Let’s face it: As a businessperson, you’ve got a lot going on. But, most prospects don’t care how much you’ve got going on or how many balls you have in the air. They just want to know if you’re a potential solution to a problem they have, and their initial perception of you goes a long way in making that determination.

The same is true for potential referral partners.

They want to know if they can trust you with their referrals – people (and sometimes clients) with whom they have a good relationship. Do you have your act together so you won’t jeopardise their good name when they refer business to you? Right or wrong, their initial perception of you is going to play a large part in answering that question.

This is precisely what the 12 x 12 x 12 rule is all about. It looks at you from the perspective of other people (prospects or referral partners) and shows you how to optimise their perception. This doesn’t mean manipulating or deceiving them; experienced people can see through that. Nor is it about checking your personality at the door. What it does mean is fine-tuning your networking practices to avoid shooting yourself in the foot.

Related: Great Places To Take Your Clients When Networking

Let’s go over the specifics of the 12 x 12 x 12 rule and how you can manage the perception others have of you.

Look the part before going to the event (How do you look from 12 feet away?)

professional-appearanceYou’d be surprised how many people fall short in the fundamental area of appearance. If it’s a chamber of commerce networking breakfast, don’t go casual. Instead, consider wearing a good suit or nice outfit. You need to be well rested and clearheaded when attending a morning networking session; make a conscious effort to get plenty of sleep the night before. If you’re not a morning person, hit the sack earlier than usual so you don’t look like the walking dead. Regardless of how many cups of coffee you’ve had, people can tell if you’re not all there.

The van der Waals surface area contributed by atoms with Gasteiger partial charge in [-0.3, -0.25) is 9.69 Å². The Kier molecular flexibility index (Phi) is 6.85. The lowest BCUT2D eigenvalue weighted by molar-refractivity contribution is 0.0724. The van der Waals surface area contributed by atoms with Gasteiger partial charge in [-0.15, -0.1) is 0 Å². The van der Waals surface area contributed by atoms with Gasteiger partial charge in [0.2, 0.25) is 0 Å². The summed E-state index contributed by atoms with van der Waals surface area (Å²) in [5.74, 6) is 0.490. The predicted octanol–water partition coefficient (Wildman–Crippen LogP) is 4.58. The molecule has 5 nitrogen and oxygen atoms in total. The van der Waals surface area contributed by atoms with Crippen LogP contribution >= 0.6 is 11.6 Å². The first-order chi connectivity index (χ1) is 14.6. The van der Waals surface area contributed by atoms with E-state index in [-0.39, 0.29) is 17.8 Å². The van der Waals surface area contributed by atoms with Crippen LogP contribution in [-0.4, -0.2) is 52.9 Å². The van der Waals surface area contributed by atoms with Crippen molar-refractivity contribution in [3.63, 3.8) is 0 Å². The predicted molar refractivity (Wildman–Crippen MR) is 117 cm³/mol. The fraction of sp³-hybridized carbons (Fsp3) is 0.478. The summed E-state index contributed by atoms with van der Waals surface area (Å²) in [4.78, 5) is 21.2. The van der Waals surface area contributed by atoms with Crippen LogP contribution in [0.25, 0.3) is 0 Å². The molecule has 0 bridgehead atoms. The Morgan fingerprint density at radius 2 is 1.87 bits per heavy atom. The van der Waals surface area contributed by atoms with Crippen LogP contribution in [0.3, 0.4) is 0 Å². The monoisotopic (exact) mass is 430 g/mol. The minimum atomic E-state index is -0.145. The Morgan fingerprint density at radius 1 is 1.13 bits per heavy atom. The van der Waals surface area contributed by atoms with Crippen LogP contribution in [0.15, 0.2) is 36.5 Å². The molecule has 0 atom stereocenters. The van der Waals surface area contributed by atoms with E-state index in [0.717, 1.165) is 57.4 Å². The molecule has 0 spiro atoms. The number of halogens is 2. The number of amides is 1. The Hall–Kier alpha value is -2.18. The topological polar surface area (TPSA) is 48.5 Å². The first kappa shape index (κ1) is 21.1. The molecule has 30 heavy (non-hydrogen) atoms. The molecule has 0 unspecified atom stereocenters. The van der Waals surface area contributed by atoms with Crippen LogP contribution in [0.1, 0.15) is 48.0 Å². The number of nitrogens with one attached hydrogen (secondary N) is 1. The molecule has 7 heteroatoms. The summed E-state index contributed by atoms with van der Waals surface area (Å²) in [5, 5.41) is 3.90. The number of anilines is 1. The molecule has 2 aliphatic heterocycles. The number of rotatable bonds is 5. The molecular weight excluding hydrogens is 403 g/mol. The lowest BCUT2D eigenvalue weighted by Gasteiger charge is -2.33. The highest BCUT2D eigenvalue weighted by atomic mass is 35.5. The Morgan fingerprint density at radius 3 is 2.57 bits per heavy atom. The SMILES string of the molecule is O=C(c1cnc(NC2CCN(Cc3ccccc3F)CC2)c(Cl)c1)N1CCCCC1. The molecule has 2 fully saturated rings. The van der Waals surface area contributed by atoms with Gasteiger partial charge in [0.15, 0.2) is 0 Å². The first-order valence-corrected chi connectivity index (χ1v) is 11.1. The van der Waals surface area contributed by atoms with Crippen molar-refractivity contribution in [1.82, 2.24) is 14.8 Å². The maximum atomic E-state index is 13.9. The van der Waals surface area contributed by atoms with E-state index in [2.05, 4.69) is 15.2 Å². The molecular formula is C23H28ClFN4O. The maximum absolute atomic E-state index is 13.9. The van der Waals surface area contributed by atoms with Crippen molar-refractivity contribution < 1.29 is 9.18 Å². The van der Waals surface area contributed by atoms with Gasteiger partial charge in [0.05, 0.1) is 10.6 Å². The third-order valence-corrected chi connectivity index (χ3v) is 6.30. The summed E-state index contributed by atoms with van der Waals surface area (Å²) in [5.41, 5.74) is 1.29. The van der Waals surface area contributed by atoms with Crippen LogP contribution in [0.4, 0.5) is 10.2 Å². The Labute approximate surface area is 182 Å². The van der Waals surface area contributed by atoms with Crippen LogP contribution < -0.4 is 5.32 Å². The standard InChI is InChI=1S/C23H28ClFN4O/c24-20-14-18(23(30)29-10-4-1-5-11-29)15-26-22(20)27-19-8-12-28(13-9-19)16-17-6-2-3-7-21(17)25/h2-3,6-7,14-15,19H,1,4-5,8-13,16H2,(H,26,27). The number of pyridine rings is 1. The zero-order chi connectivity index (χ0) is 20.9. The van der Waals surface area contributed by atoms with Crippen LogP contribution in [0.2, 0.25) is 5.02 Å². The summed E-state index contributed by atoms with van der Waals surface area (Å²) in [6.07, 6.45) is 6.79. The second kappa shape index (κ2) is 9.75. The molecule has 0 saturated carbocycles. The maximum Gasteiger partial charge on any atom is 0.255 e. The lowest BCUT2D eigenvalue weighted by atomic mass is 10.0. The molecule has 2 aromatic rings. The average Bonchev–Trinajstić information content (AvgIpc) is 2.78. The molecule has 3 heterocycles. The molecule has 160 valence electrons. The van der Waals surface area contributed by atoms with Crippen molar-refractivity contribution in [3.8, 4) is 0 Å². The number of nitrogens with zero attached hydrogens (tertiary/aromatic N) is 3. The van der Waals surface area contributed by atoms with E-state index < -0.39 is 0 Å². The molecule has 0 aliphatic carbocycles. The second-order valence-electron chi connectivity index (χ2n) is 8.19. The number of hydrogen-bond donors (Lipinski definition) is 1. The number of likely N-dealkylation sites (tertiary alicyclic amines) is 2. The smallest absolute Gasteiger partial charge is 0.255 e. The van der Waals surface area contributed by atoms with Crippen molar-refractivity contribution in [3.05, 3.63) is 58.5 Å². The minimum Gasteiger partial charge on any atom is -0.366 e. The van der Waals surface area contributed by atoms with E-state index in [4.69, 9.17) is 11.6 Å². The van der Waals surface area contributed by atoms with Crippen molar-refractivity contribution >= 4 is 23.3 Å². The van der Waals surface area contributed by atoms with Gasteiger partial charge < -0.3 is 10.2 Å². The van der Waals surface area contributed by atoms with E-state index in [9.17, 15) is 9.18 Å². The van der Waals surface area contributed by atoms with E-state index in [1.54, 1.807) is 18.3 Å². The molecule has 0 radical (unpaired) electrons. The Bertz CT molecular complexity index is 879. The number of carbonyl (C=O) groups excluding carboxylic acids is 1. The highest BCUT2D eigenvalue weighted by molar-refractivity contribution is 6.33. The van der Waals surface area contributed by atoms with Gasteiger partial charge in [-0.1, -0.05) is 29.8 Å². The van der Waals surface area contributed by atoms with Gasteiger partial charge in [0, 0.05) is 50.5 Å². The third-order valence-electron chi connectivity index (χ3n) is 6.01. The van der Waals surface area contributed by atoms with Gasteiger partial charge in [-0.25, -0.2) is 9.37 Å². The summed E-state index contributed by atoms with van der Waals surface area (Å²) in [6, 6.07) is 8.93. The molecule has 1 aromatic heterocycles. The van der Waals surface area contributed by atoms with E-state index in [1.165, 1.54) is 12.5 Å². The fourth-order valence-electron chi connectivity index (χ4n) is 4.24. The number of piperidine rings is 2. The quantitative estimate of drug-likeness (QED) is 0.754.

Make sure your body language sends the right message (How do you come across from 12 inches away?)

When it comes to forming networking relationships, most of the important information – trustworthiness, friendliness, sincerity, openness — is communicated through nonverbal cues such as posture, facial expression and hand gestures. When engaging in conversation, look the other person directly in the eye and stay focused on what he’s saying. Lean a bit into the conversation rather than away from it; don’t stand rigid with your arms crossed.

When meeting someone for the first time, a lot can be said about how much your attitude can impact her first impression. Make sure that when you’re talking to others, you have a positive, upbeat attitude.

Another part of the “12 inches” away rule is making sure you know which pocket your business cards are in and having plenty on hand. Nothing screams, “One of these days I’ve got to get organised!” louder than handing a potential referral partner someone else’s card. So make sure you have some type of system for keeping your cards separate from the cards you receive at the event.

One more thing: Remember to smile when meeting someone for the first time. Studies have shown that if you smile when you talk, you seem more open and forthright. Obviously, you don’t want to go overboard with this and start grinning and shaking hands like a hyperactive clown; just show that you’re having a good time, and that will send the right message.

Related: The Top 10 Behaviours To Avoid When Networking

Make sure you’re ready to speak (What are the first 12 words out of your mouth?)

When someone asks you what you do, make sure you’re ready with a response, or unique selling proposition (USP), that’s succinct but memorable. A good USP is the offline equivalent of a good post on social media… something that promotes curiosity and engagement. The attention span of the average adult is 20 seconds; a long, drawn-out answer to the question isn’t going to work. Whatever words you choose, make sure your answer is quick and informative without sounding over-rehearsed or contrived.